Schools in Alberta will open their doors to students again next week, but experts and educators are keeping an eye on mental health concerns as students return to the classroom.
When children return to classes it will be important for parents to address any concerns their kids may have, without minimizing those worries, says University of Alberta child psychology professor Christina Rinaldi. Instead Rinaldi recommended keeping students fully informed about everything their school is doing, and what they can do themselves, to prevent COVID-19 spread.
"We want to rush in sometimes to say everything will be OK, and nobody's going to get sick. But we can't promise those kinds of things," said Rinaldi who was interviewed on CBC Radio Active on Wednesday.
"And it also prevents kids from dealing with or acknowledging [COVID-19] because it closes the conversation like there's nothing to worry about so we don't have to discuss it."
How those conversations should go with students differs depending on their age, Rinaldi said.
For all students, building a predictable routine and focusing on the student's successes and what's going well for them will be helpful, Rinaldi said.
But she specified that with younger grades, it's more important to identify and label emotions to help them process what they're experiencing. Meanwhile, parents can talk to older students about concrete examples from their school day and friend group, and use more active problem solving.
At the same time, there are some positives for kids to return to routine, and also to socialize more with their friends.
"Part of that is reassuring that school continues and their identity as a student or as a friend [continues]," Rinaldi said.
Students may have to cope with the reality of a classmate getting sick, or other direct connections to COVID-19 this fall. Rinaldi said parents should be grounded and realistic that people could get sick, but also that some children may already be aware of this and dealing with this as a possibility this year.
It's also important for parents to look after themselves, Rinaldi said, to ensure they're not transmitting any feelings of nervousness or anxiety onto their children. Finding other parents to talk about their experiences with and know they're not alone is helpful, as well as getting into a healthy routine.
"Parents need to as best they can take care of themselves," Rinaldi said.
"People are taking time to unwind or whether we're talking about good sleep or exercise or eating well or being in touch with and understanding where their feelings of concern or anxiety or worry are coming from."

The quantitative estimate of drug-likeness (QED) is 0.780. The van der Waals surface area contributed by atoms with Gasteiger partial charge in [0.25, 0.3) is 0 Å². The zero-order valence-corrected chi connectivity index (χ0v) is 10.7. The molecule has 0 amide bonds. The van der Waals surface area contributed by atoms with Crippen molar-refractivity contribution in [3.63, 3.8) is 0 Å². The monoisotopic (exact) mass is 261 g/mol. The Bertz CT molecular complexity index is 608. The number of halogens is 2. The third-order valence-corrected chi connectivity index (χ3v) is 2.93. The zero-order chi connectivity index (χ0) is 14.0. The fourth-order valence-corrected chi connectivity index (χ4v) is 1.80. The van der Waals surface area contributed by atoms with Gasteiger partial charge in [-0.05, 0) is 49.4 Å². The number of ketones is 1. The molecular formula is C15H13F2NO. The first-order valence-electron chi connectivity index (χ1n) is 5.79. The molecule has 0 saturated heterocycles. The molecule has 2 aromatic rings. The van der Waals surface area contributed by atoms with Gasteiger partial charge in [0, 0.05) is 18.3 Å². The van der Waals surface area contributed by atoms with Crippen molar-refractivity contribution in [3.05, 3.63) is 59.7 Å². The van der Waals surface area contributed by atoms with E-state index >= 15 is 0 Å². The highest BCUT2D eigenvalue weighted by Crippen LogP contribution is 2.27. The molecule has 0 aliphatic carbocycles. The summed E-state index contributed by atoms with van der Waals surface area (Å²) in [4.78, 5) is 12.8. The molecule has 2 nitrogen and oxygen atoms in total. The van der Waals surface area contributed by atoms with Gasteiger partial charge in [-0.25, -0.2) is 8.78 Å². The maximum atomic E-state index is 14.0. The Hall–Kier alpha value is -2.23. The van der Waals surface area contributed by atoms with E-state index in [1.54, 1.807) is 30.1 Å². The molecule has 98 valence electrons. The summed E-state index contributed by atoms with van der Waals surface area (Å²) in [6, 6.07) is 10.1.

The importance of building predictable structure and routines for students was echoed by Marlene Hanson, director of diversity education and comprehensive school health, with Edmonton Public Schools.
Hanson said she expects varied responses to the new school year with some students excited to see friends and some feeling uncertain or anxious. But a collaborative working group between Edmonton and Calgary's public and Catholic school boards, with Alberta Health Services and some University of Calgary psychologists, have created resources to support re-entry, Hanson said.
Staff will get information about student wellness they can share with classes, as well as lessons for the first week teachers can use to refocus students that focus on the difference between positive and toxic stress. They plan to offer ways students can cope with stress and build hope.
"Our focus is really on normalizing the re-entry as much as possible by focusing on universal classroom strategies," Hanson said.
Hanson added she hopes parents will reach out to schools if they're facing any problems with either in-person or online learning to start the school year.
Around 70 per cent of enrolled students at Edmonton Public Schools will return to in-person classes, or close to 64,000. The remaining roughly 26,000 students will opt for online learning.
In-class learning for Edmonton Catholic Schools begins on Wednesday, with the Edmonton Public School year beginning on Thursday.